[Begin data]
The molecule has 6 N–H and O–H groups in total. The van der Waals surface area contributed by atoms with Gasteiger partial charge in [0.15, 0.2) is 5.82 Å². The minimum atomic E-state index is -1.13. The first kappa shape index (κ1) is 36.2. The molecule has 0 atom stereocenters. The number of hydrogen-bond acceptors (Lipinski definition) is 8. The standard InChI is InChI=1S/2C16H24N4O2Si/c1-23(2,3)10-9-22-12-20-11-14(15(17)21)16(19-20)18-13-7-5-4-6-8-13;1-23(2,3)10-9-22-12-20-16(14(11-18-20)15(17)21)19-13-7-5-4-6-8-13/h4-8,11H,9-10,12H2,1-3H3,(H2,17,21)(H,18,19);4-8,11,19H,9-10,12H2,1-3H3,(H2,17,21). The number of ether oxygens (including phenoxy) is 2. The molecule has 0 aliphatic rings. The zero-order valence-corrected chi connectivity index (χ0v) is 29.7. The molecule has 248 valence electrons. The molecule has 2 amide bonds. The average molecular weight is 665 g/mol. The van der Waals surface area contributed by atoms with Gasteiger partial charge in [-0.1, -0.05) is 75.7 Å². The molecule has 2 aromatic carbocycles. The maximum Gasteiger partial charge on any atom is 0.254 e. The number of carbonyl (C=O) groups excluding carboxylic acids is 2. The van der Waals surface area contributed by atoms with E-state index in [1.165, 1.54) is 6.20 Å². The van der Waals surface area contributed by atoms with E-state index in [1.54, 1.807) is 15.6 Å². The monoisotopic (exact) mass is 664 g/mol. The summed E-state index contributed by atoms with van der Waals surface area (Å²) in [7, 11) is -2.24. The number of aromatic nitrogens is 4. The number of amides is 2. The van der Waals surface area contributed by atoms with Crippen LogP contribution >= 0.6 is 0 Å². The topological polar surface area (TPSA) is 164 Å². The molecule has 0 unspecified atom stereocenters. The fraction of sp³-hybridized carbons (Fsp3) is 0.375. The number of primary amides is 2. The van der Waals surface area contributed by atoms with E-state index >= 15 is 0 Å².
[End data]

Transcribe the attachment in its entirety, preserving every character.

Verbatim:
The molecule has 6 N–H and O–H groups in total. The van der Waals surface area contributed by atoms with Gasteiger partial charge in [0.15, 0.2) is 5.82 Å². The minimum atomic E-state index is -1.13. The first kappa shape index (κ1) is 36.2. The molecule has 0 atom stereocenters. The number of hydrogen-bond acceptors (Lipinski definition) is 8. The standard InChI is InChI=1S/2C16H24N4O2Si/c1-23(2,3)10-9-22-12-20-11-14(15(17)21)16(19-20)18-13-7-5-4-6-8-13;1-23(2,3)10-9-22-12-20-16(14(11-18-20)15(17)21)19-13-7-5-4-6-8-13/h4-8,11H,9-10,12H2,1-3H3,(H2,17,21)(H,18,19);4-8,11,19H,9-10,12H2,1-3H3,(H2,17,21). The number of ether oxygens (including phenoxy) is 2. The molecule has 0 aliphatic rings. The zero-order valence-corrected chi connectivity index (χ0v) is 29.7. The molecule has 248 valence electrons. The molecule has 2 amide bonds. The average molecular weight is 665 g/mol. The van der Waals surface area contributed by atoms with Gasteiger partial charge in [-0.1, -0.05) is 75.7 Å². The molecule has 2 aromatic carbocycles. The maximum Gasteiger partial charge on any atom is 0.254 e. The number of carbonyl (C=O) groups excluding carboxylic acids is 2. The van der Waals surface area contributed by atoms with E-state index in [1.165, 1.54) is 6.20 Å². The van der Waals surface area contributed by atoms with E-state index in [1.54, 1.807) is 15.6 Å². The monoisotopic (exact) mass is 664 g/mol. The summed E-state index contributed by atoms with van der Waals surface area (Å²) in [7, 11) is -2.24. The number of aromatic nitrogens is 4. The number of amides is 2. The van der Waals surface area contributed by atoms with Crippen LogP contribution >= 0.6 is 0 Å². The topological polar surface area (TPSA) is 164 Å². The molecule has 0 unspecified atom stereocenters. The fraction of sp³-hybridized carbons (Fsp3) is 0.375. The number of primary amides is 2. The van der Waals surface area contributed by atoms with E-state index >= 15 is 0 Å².